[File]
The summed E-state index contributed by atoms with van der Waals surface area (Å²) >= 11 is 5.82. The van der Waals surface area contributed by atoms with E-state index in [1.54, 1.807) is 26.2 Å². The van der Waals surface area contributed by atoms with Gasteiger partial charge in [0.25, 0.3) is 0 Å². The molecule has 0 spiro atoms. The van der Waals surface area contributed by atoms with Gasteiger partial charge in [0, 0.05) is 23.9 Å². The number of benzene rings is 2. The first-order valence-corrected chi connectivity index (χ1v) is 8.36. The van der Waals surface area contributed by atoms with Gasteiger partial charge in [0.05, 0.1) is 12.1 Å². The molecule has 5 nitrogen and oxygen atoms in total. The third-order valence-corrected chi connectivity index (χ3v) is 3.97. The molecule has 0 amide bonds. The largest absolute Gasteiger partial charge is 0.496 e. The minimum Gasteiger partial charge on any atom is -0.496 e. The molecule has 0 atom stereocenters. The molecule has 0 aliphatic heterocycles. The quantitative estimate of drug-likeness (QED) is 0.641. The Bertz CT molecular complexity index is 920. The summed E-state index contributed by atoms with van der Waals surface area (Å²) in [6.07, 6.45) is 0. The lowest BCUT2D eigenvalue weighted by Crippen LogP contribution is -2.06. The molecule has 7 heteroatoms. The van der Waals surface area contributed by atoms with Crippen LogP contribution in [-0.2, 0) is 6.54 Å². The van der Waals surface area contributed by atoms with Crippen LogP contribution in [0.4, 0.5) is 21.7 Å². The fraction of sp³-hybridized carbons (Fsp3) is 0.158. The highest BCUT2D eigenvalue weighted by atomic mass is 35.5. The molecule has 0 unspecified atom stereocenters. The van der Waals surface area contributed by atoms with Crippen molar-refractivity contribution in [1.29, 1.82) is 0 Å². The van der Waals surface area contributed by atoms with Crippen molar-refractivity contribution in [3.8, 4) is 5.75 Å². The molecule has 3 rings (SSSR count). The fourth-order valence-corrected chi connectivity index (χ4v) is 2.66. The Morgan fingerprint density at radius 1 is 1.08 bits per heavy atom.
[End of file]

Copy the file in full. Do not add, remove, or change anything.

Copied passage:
The summed E-state index contributed by atoms with van der Waals surface area (Å²) >= 11 is 5.82. The van der Waals surface area contributed by atoms with E-state index in [1.54, 1.807) is 26.2 Å². The van der Waals surface area contributed by atoms with Gasteiger partial charge in [0.25, 0.3) is 0 Å². The molecule has 0 spiro atoms. The van der Waals surface area contributed by atoms with Gasteiger partial charge in [0, 0.05) is 23.9 Å². The number of benzene rings is 2. The first-order valence-corrected chi connectivity index (χ1v) is 8.36. The van der Waals surface area contributed by atoms with Gasteiger partial charge in [0.05, 0.1) is 12.1 Å². The molecule has 5 nitrogen and oxygen atoms in total. The third-order valence-corrected chi connectivity index (χ3v) is 3.97. The molecule has 0 amide bonds. The largest absolute Gasteiger partial charge is 0.496 e. The minimum Gasteiger partial charge on any atom is -0.496 e. The molecule has 0 atom stereocenters. The molecule has 0 aliphatic heterocycles. The quantitative estimate of drug-likeness (QED) is 0.641. The Bertz CT molecular complexity index is 920. The summed E-state index contributed by atoms with van der Waals surface area (Å²) in [6.07, 6.45) is 0. The lowest BCUT2D eigenvalue weighted by Crippen LogP contribution is -2.06. The molecule has 7 heteroatoms. The van der Waals surface area contributed by atoms with Crippen LogP contribution in [-0.2, 0) is 6.54 Å². The van der Waals surface area contributed by atoms with Crippen LogP contribution in [0.4, 0.5) is 21.7 Å². The fraction of sp³-hybridized carbons (Fsp3) is 0.158. The highest BCUT2D eigenvalue weighted by atomic mass is 35.5. The molecule has 0 unspecified atom stereocenters. The van der Waals surface area contributed by atoms with Crippen molar-refractivity contribution in [1.29, 1.82) is 0 Å². The van der Waals surface area contributed by atoms with Crippen molar-refractivity contribution in [3.8, 4) is 5.75 Å². The molecule has 3 rings (SSSR count). The fourth-order valence-corrected chi connectivity index (χ4v) is 2.66. The Morgan fingerprint density at radius 1 is 1.08 bits per heavy atom.